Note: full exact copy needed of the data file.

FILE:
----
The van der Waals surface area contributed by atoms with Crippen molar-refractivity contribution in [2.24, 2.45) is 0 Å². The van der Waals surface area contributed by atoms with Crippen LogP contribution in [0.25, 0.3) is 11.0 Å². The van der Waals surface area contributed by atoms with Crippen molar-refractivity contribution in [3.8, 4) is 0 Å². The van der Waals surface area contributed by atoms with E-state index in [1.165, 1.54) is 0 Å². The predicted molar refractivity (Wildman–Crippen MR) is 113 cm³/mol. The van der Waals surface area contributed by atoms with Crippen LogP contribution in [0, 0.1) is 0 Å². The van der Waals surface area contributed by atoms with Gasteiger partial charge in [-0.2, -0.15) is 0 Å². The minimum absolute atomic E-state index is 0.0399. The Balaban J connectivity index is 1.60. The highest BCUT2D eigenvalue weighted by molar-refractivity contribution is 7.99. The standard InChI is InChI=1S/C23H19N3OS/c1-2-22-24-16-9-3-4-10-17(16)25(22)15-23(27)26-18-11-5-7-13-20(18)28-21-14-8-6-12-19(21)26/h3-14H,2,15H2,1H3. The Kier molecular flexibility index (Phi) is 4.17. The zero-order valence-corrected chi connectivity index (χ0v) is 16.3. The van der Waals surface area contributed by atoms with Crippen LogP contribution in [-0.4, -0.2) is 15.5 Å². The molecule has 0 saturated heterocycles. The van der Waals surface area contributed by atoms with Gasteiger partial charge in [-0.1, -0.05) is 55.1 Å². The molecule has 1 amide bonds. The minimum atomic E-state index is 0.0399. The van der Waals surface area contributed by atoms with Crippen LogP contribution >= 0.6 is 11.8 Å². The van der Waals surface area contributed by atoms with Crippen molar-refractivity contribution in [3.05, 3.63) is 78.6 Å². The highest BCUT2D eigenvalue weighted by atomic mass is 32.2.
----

The van der Waals surface area contributed by atoms with Crippen molar-refractivity contribution in [2.24, 2.45) is 0 Å². The van der Waals surface area contributed by atoms with Crippen LogP contribution in [0.25, 0.3) is 11.0 Å². The van der Waals surface area contributed by atoms with Crippen molar-refractivity contribution in [3.8, 4) is 0 Å². The van der Waals surface area contributed by atoms with E-state index in [1.165, 1.54) is 0 Å². The predicted molar refractivity (Wildman–Crippen MR) is 113 cm³/mol. The van der Waals surface area contributed by atoms with Crippen LogP contribution in [0, 0.1) is 0 Å². The van der Waals surface area contributed by atoms with Gasteiger partial charge in [-0.2, -0.15) is 0 Å². The minimum absolute atomic E-state index is 0.0399. The Balaban J connectivity index is 1.60. The highest BCUT2D eigenvalue weighted by molar-refractivity contribution is 7.99. The standard InChI is InChI=1S/C23H19N3OS/c1-2-22-24-16-9-3-4-10-17(16)25(22)15-23(27)26-18-11-5-7-13-20(18)28-21-14-8-6-12-19(21)26/h3-14H,2,15H2,1H3. The Kier molecular flexibility index (Phi) is 4.17. The zero-order valence-corrected chi connectivity index (χ0v) is 16.3. The van der Waals surface area contributed by atoms with Crippen LogP contribution in [-0.4, -0.2) is 15.5 Å². The molecule has 0 saturated heterocycles. The van der Waals surface area contributed by atoms with Gasteiger partial charge in [-0.1, -0.05) is 55.1 Å². The molecule has 1 amide bonds. The minimum atomic E-state index is 0.0399. The van der Waals surface area contributed by atoms with Crippen LogP contribution >= 0.6 is 11.8 Å². The van der Waals surface area contributed by atoms with Crippen molar-refractivity contribution in [3.05, 3.63) is 78.6 Å². The highest BCUT2D eigenvalue weighted by atomic mass is 32.2.